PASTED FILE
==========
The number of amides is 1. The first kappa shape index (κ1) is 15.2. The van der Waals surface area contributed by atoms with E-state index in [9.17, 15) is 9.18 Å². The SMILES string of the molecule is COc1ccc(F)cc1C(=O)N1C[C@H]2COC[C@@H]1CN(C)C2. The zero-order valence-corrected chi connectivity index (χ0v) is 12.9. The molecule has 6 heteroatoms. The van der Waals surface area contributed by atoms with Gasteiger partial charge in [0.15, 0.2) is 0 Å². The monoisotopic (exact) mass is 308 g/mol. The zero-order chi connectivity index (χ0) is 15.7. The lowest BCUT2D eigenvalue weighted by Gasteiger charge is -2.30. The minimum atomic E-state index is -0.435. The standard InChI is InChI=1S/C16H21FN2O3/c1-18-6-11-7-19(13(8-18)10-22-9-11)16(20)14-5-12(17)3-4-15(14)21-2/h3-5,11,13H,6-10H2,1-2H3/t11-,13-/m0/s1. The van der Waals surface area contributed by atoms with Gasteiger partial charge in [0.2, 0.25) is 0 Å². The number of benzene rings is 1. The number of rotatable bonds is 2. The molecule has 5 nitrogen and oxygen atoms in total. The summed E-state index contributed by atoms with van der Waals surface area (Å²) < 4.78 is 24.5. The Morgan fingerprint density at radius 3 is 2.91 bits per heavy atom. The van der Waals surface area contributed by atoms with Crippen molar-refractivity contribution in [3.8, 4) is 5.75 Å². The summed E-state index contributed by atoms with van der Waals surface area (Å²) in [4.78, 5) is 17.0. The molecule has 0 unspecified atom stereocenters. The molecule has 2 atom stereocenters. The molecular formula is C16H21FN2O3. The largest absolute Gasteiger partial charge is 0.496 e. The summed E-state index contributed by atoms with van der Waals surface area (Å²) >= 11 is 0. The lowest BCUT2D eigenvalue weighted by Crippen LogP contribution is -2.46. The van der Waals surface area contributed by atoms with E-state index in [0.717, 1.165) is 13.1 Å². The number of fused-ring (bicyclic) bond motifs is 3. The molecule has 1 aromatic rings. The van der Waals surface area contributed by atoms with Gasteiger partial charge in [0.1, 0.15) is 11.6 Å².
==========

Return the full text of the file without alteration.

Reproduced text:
The number of amides is 1. The first kappa shape index (κ1) is 15.2. The van der Waals surface area contributed by atoms with E-state index in [9.17, 15) is 9.18 Å². The SMILES string of the molecule is COc1ccc(F)cc1C(=O)N1C[C@H]2COC[C@@H]1CN(C)C2. The zero-order valence-corrected chi connectivity index (χ0v) is 12.9. The molecule has 6 heteroatoms. The van der Waals surface area contributed by atoms with Gasteiger partial charge in [0.15, 0.2) is 0 Å². The monoisotopic (exact) mass is 308 g/mol. The zero-order chi connectivity index (χ0) is 15.7. The lowest BCUT2D eigenvalue weighted by Gasteiger charge is -2.30. The minimum atomic E-state index is -0.435. The standard InChI is InChI=1S/C16H21FN2O3/c1-18-6-11-7-19(13(8-18)10-22-9-11)16(20)14-5-12(17)3-4-15(14)21-2/h3-5,11,13H,6-10H2,1-2H3/t11-,13-/m0/s1. The van der Waals surface area contributed by atoms with Gasteiger partial charge in [0.2, 0.25) is 0 Å². The number of benzene rings is 1. The number of rotatable bonds is 2. The molecule has 5 nitrogen and oxygen atoms in total. The summed E-state index contributed by atoms with van der Waals surface area (Å²) < 4.78 is 24.5. The Morgan fingerprint density at radius 3 is 2.91 bits per heavy atom. The van der Waals surface area contributed by atoms with Crippen molar-refractivity contribution in [3.8, 4) is 5.75 Å². The summed E-state index contributed by atoms with van der Waals surface area (Å²) in [4.78, 5) is 17.0. The molecule has 0 unspecified atom stereocenters. The molecule has 2 atom stereocenters. The molecular formula is C16H21FN2O3. The largest absolute Gasteiger partial charge is 0.496 e. The summed E-state index contributed by atoms with van der Waals surface area (Å²) >= 11 is 0. The lowest BCUT2D eigenvalue weighted by Crippen LogP contribution is -2.46. The van der Waals surface area contributed by atoms with E-state index in [0.717, 1.165) is 13.1 Å². The number of fused-ring (bicyclic) bond motifs is 3. The molecule has 1 aromatic rings. The van der Waals surface area contributed by atoms with Gasteiger partial charge in [0.1, 0.15) is 11.6 Å².